Louis Vuitton wins over Chinese consumers by resonating with their cultural background

Louis Vuitton wins over Chinese consumers by resonating with their cultural background

Louis Vuitton’s use of a popular Chinese social network, SINA, demonstrates how a premium brand can encourage positive engagement from Chinese consumers online. Louis Vuitton’s strategy of posting about charitable campaigns and fashion news generates a highly favourable response compared to posts about Louis Vuitton's products. Louis Vuitton has also succeeded in increasing love for their brand among Chinese users.

Louis Vuitton’s official brand page on SINA, a popular Chinese social network similar to Twitter, has attracted a strong fan base with over 70,000 followers, more than other premium brands like Chanel or Gucci. Alongside posts about their products and cultural events, Louis Vuitton have recently posted pictures of their charity sponsored panda, named “Louis”, who acts as an emblem for the brand's supportive actions towards panda protection in China.
WaveMetrix analysis shows that the post about Louis the panda generates the most positive response among all topics Louis Vuitton posts about. This suggests that a successful way to engage consumers in emerging markets is to post about topics that will resonate with their cultural background. In addition, Chinese consumers are not only more positive in response to the charity post, but also express more love for the Louis Vuitton brand than they do for product-related posts.
Louis Vuitton official posts about fashion and charity generate the most positive response from Chinese consumers:

  • Response to Louis Vuitton’s Panda Charity is more positive than for other posts: Chinese consumers commenting on the post about Vuitton’s panda sponsorship are more positive than when responding to other post topics. They “love the idea” and think Louis the panda is “so cute”, although a few wish he had a Chinese name. Chinese consumers are pleased that a foreign brand is taking action in their country, suggesting this is a successful way to generate consumer engagement in an emerging market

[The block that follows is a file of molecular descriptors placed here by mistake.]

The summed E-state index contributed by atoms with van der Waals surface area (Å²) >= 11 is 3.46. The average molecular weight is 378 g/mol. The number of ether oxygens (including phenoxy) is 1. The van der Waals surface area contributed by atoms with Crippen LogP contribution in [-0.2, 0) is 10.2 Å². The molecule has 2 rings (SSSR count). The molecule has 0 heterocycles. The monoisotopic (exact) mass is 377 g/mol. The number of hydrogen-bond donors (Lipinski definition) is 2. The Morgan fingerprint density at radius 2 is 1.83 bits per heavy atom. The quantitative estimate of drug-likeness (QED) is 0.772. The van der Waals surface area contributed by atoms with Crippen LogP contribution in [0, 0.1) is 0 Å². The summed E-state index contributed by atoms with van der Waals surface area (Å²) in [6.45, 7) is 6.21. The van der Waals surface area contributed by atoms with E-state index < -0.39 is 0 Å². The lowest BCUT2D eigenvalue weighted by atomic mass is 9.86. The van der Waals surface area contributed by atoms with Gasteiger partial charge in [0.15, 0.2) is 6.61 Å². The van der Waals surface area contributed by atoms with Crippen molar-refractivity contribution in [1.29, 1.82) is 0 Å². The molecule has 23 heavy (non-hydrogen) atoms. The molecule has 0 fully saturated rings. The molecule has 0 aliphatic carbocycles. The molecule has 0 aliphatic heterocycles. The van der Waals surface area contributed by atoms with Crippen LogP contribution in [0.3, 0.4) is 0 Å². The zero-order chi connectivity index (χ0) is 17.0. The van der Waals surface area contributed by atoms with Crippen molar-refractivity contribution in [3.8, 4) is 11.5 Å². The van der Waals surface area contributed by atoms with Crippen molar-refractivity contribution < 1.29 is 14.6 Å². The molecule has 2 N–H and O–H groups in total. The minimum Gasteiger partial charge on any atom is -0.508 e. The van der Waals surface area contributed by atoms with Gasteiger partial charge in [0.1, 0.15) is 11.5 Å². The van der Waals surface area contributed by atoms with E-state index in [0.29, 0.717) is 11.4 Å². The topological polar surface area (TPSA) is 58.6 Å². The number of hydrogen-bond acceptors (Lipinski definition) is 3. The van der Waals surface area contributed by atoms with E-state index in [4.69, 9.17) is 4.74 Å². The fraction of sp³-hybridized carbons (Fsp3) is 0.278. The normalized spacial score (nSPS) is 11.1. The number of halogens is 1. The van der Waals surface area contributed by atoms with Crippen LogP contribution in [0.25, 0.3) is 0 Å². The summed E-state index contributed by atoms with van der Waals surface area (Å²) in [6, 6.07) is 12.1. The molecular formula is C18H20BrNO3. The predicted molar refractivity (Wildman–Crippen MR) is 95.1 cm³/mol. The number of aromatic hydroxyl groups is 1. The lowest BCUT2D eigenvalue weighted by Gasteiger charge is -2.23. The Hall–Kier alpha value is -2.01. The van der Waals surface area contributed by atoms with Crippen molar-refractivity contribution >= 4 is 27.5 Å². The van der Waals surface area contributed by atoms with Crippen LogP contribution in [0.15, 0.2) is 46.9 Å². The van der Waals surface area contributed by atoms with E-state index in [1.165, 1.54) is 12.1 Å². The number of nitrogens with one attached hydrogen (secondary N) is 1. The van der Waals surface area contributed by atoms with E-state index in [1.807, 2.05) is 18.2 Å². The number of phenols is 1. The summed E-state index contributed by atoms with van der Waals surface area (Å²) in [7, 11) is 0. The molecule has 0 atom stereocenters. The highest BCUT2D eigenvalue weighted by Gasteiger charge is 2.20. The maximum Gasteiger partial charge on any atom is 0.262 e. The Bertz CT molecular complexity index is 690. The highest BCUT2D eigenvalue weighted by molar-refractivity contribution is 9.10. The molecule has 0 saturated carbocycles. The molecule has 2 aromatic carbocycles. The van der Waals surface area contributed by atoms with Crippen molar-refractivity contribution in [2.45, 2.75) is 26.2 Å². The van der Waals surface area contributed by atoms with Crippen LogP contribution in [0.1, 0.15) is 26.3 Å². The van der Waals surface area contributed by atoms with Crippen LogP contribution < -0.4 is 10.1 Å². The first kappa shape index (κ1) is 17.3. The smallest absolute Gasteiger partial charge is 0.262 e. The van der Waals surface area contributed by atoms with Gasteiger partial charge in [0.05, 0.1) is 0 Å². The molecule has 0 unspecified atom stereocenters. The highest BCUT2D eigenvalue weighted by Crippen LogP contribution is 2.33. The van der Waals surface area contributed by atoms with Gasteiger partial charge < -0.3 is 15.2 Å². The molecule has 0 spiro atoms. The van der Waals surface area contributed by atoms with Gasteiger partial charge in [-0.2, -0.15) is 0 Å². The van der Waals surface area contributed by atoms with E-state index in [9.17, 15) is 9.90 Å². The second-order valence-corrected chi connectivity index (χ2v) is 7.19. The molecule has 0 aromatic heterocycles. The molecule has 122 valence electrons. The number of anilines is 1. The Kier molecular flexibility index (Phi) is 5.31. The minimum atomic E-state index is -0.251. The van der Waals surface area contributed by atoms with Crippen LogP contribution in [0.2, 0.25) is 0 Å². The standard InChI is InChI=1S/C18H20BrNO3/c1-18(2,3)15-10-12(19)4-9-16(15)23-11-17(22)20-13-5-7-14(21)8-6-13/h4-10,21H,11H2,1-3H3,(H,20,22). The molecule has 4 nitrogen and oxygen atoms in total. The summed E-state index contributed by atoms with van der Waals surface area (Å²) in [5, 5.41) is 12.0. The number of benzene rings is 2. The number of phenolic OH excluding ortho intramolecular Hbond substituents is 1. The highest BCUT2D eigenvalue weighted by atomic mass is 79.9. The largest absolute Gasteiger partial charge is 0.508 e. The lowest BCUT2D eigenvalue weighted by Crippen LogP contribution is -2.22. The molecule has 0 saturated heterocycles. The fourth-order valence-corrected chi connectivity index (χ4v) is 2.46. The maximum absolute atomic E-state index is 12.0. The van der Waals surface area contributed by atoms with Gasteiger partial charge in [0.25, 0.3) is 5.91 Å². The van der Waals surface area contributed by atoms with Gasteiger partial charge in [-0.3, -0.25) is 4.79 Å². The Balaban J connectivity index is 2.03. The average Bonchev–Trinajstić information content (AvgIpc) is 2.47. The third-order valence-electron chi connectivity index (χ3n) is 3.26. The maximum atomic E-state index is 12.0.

• Fashion news posts generate an overwhelmingly positive response: Chinese consumers commenting on fashion news are unsurprisingly positive, commenting on the “beautiful” and “wonderful” clothes and accessories worn by celebrities
  • Posts about culture lead to conversational comments: Consumers responding to posts about culture share their thoughts on travel and art with other users, leading to conversational threads. Some even say they would “love” to travel with a Louis Vuitton bag
  • Posts showcasing Louis Vuitton products generate the least positive response: even though two thirds of Chinese consumers respond positively to posts about Louis Vuitton products, this is a lower proportion than responses to other topics. Many consumers say they "love" Louis Vuitton products and think the bags make a "wonderful gift". However, a third of Chinese consumers are more negative, saying they find Louis Vuitton products "ugly" and "pricey" or that they "dislike" the designs of certain bags
Panda charity attracts higher proportion of brand love than Louis Vuitton product-related posts:

  • Consumers express brand love to a great extent in response to the Panda Charity: 60% of responses to Louis Vuitton’s panda sponsorship reflect love for the brand, a much higher proportion than for product-related posts. This suggests that market-relevant topics are a successful way to strengthen consumers’ love for a brand in an emerging market
  • Less than half of users commenting on Louis Vuitton’s product-related posts contain brand love: Only 47% of users who respond to posts about Louis Vuitton say they "love" the brand. This is partly because consumers are more focused on discussing the products themselves than the brand. However, it also highlights the positive impact of Louis Vuitton's charitable actions on the brand's image


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